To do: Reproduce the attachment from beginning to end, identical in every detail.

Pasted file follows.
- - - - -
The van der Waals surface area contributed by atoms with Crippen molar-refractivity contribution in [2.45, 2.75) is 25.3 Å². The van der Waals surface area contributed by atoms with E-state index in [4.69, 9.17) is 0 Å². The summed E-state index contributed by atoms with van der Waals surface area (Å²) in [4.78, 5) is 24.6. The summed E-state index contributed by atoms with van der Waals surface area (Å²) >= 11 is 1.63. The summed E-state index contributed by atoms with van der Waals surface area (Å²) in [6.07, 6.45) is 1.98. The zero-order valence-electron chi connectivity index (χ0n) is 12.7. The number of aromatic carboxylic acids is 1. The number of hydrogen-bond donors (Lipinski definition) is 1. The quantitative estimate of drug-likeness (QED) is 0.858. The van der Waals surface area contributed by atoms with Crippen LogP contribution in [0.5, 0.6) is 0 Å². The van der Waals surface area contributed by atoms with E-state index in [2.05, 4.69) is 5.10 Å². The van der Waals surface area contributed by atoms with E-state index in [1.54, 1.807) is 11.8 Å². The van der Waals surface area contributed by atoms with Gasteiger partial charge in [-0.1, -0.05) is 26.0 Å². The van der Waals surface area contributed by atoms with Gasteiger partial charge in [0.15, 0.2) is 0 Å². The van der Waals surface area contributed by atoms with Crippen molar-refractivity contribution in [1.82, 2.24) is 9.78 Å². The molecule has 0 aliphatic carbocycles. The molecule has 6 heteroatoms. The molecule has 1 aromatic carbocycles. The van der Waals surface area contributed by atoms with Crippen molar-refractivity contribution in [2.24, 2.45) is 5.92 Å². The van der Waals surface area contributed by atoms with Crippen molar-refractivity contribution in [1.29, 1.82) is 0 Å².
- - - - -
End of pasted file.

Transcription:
The van der Waals surface area contributed by atoms with Crippen molar-refractivity contribution in [2.45, 2.75) is 25.3 Å². The van der Waals surface area contributed by atoms with E-state index in [4.69, 9.17) is 0 Å². The summed E-state index contributed by atoms with van der Waals surface area (Å²) in [4.78, 5) is 24.6. The summed E-state index contributed by atoms with van der Waals surface area (Å²) >= 11 is 1.63. The summed E-state index contributed by atoms with van der Waals surface area (Å²) in [6.07, 6.45) is 1.98. The zero-order valence-electron chi connectivity index (χ0n) is 12.7. The number of aromatic carboxylic acids is 1. The number of hydrogen-bond donors (Lipinski definition) is 1. The quantitative estimate of drug-likeness (QED) is 0.858. The van der Waals surface area contributed by atoms with Crippen LogP contribution in [0.5, 0.6) is 0 Å². The van der Waals surface area contributed by atoms with E-state index in [2.05, 4.69) is 5.10 Å². The van der Waals surface area contributed by atoms with E-state index in [1.54, 1.807) is 11.8 Å². The van der Waals surface area contributed by atoms with Gasteiger partial charge in [-0.1, -0.05) is 26.0 Å². The van der Waals surface area contributed by atoms with Gasteiger partial charge in [0.15, 0.2) is 0 Å². The van der Waals surface area contributed by atoms with Crippen molar-refractivity contribution in [1.82, 2.24) is 9.78 Å². The molecule has 0 aliphatic carbocycles. The molecule has 6 heteroatoms. The molecule has 1 aromatic carbocycles. The van der Waals surface area contributed by atoms with Crippen molar-refractivity contribution in [2.24, 2.45) is 5.92 Å². The van der Waals surface area contributed by atoms with Crippen molar-refractivity contribution in [1.29, 1.82) is 0 Å².